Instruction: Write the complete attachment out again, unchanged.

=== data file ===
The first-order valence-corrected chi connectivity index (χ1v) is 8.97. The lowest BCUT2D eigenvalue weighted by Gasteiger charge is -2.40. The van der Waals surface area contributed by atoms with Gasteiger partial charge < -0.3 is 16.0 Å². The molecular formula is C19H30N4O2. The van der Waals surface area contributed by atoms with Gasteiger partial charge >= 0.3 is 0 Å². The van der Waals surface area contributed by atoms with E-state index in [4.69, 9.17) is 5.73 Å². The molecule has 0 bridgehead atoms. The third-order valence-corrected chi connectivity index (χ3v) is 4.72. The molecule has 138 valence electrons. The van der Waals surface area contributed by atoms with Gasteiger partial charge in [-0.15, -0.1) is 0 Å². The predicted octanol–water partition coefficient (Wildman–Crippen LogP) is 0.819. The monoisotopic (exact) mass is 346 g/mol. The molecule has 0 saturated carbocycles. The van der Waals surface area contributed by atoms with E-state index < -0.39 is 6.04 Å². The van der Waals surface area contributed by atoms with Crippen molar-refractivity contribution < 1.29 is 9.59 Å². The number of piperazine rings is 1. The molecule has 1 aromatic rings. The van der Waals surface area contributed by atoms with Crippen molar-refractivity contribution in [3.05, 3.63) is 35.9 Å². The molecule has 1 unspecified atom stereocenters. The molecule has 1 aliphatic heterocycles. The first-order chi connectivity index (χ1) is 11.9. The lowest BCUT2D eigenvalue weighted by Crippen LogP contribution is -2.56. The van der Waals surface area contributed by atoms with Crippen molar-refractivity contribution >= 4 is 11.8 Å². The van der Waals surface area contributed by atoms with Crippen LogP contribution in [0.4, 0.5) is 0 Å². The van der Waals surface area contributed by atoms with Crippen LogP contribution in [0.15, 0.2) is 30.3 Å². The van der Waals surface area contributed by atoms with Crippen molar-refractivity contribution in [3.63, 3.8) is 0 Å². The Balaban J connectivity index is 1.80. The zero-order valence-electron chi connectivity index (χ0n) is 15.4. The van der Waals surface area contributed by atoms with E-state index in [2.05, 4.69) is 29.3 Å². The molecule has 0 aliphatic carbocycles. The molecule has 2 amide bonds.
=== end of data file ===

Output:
The first-order valence-corrected chi connectivity index (χ1v) is 8.97. The lowest BCUT2D eigenvalue weighted by Gasteiger charge is -2.40. The van der Waals surface area contributed by atoms with Gasteiger partial charge < -0.3 is 16.0 Å². The molecular formula is C19H30N4O2. The van der Waals surface area contributed by atoms with Gasteiger partial charge >= 0.3 is 0 Å². The van der Waals surface area contributed by atoms with E-state index in [4.69, 9.17) is 5.73 Å². The molecule has 0 bridgehead atoms. The third-order valence-corrected chi connectivity index (χ3v) is 4.72. The molecule has 138 valence electrons. The van der Waals surface area contributed by atoms with Gasteiger partial charge in [-0.15, -0.1) is 0 Å². The predicted octanol–water partition coefficient (Wildman–Crippen LogP) is 0.819. The monoisotopic (exact) mass is 346 g/mol. The molecule has 0 saturated carbocycles. The van der Waals surface area contributed by atoms with E-state index < -0.39 is 6.04 Å². The van der Waals surface area contributed by atoms with Crippen molar-refractivity contribution < 1.29 is 9.59 Å². The number of piperazine rings is 1. The molecule has 1 aromatic rings. The van der Waals surface area contributed by atoms with Crippen molar-refractivity contribution in [3.05, 3.63) is 35.9 Å². The molecule has 1 unspecified atom stereocenters. The molecule has 1 aliphatic heterocycles. The first-order chi connectivity index (χ1) is 11.9. The lowest BCUT2D eigenvalue weighted by Crippen LogP contribution is -2.56. The van der Waals surface area contributed by atoms with Crippen molar-refractivity contribution >= 4 is 11.8 Å². The van der Waals surface area contributed by atoms with Crippen LogP contribution in [0.4, 0.5) is 0 Å². The van der Waals surface area contributed by atoms with Crippen LogP contribution in [0.15, 0.2) is 30.3 Å². The van der Waals surface area contributed by atoms with Crippen molar-refractivity contribution in [3.63, 3.8) is 0 Å². The Balaban J connectivity index is 1.80. The zero-order valence-electron chi connectivity index (χ0n) is 15.4. The van der Waals surface area contributed by atoms with E-state index in [2.05, 4.69) is 29.3 Å². The molecule has 0 aliphatic carbocycles. The molecule has 2 amide bonds.